Should Myers be Number One on the depth chart, pencil Hamels in for Number One A, he is that good! Make no mistake, these two youngsters could form one of the best righty-lefty combos in baseball this year, and should this happen, the Phillies will feel as ebullient as the young boy did when bringing home a baker's dozen worth of donuts every wondrous Saturday morning oh so many years ago!
Hurlers three and four on the Diner's Delight Depth Chart are none other than former American League teammates Freddy Garcia and Jamie Moyer, both of whom can throw a fastball accurately through a doughnut hole without even damaging the pastry. Unlike the younger dynamic duo of Myers and Hamels, the two crafty vets rely more on guile and knowledge than sheer ability to display their wares. Still, this in no way diminishes their importance to the Phillie cause in 2007.
Freddy Garcia was undoubtedly Gillick's biggest off-season prize to this point, albeit at what some see as a weighty price in young hurlers Gavin Floyd and Giovanni Gonzalez .Fresh off a 17-9 season with the Chicago White Sox, Garcia is expected to take his place at or near the top of the Phillie rotation this season. A proven and trusted winner, Garcia has a career 116-71 record in 252 games and has proven his post season talents with a 3-0 record in 2005 for the World Champion Chicago White Sox.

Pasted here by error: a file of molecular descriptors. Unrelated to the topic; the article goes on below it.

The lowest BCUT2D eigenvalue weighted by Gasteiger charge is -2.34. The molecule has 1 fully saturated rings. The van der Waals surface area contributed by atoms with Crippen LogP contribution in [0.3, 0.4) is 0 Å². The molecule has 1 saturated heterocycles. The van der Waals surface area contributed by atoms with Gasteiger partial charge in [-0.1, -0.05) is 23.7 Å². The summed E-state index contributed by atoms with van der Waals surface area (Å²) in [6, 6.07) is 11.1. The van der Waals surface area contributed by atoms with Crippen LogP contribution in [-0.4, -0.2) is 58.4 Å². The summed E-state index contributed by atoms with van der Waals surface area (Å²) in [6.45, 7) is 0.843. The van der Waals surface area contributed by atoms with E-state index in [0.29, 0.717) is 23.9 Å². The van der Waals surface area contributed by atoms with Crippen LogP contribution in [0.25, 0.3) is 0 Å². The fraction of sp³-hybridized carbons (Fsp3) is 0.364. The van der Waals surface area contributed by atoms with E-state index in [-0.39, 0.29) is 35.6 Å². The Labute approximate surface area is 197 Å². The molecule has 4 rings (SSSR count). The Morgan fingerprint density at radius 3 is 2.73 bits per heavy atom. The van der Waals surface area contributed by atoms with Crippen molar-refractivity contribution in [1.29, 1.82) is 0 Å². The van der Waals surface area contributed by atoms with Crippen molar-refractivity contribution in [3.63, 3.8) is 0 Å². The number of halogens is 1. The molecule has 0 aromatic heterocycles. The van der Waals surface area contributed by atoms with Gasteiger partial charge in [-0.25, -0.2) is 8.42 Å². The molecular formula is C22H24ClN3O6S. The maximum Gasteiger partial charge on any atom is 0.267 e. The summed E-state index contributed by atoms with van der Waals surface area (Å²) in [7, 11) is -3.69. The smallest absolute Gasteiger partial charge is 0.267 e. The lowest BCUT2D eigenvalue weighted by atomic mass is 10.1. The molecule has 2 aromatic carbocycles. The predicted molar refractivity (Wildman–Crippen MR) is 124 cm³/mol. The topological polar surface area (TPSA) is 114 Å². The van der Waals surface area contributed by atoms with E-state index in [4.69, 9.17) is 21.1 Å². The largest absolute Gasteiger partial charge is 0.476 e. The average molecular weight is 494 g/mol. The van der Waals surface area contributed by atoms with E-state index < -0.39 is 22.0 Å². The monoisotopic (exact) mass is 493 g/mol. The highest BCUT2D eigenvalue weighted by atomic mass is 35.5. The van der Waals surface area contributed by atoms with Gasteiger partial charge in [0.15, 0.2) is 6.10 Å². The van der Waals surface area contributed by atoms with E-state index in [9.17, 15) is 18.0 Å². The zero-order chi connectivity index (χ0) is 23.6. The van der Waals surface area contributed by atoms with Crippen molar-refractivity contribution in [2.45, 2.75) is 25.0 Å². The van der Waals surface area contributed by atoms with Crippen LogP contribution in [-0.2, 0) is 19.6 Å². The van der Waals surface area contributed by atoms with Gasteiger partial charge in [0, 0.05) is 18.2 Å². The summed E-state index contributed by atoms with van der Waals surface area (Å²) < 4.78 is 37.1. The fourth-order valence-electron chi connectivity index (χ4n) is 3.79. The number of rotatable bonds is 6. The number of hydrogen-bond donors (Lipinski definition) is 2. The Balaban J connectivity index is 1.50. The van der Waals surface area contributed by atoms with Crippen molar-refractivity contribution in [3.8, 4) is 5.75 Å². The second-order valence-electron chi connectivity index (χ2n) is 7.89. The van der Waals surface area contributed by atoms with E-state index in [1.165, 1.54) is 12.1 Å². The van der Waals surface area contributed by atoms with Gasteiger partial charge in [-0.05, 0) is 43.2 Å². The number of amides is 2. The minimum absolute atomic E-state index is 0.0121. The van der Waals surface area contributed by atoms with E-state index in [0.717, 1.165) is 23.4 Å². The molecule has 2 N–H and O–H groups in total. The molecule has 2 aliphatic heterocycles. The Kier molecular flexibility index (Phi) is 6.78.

Of course, there are many who are concerned that Garcia could prove just a one year rental and then depart for greener pastures as a free agent in October but Gillick seems content to let the cards fall where they may in hopes that the talented righty is the missing piece that will complete the playoff puzzle for the Phightins. Truth be told, the Phils are exponentially better with a baker's half dozen staff of skilled hurlers than they were last year when they opened the '05 campaign with unproven starters like Floyd and erstwhile reliever, Ryan Madson. Adding Garcia to the mix should make the finished product even that much more mouth watering come this year.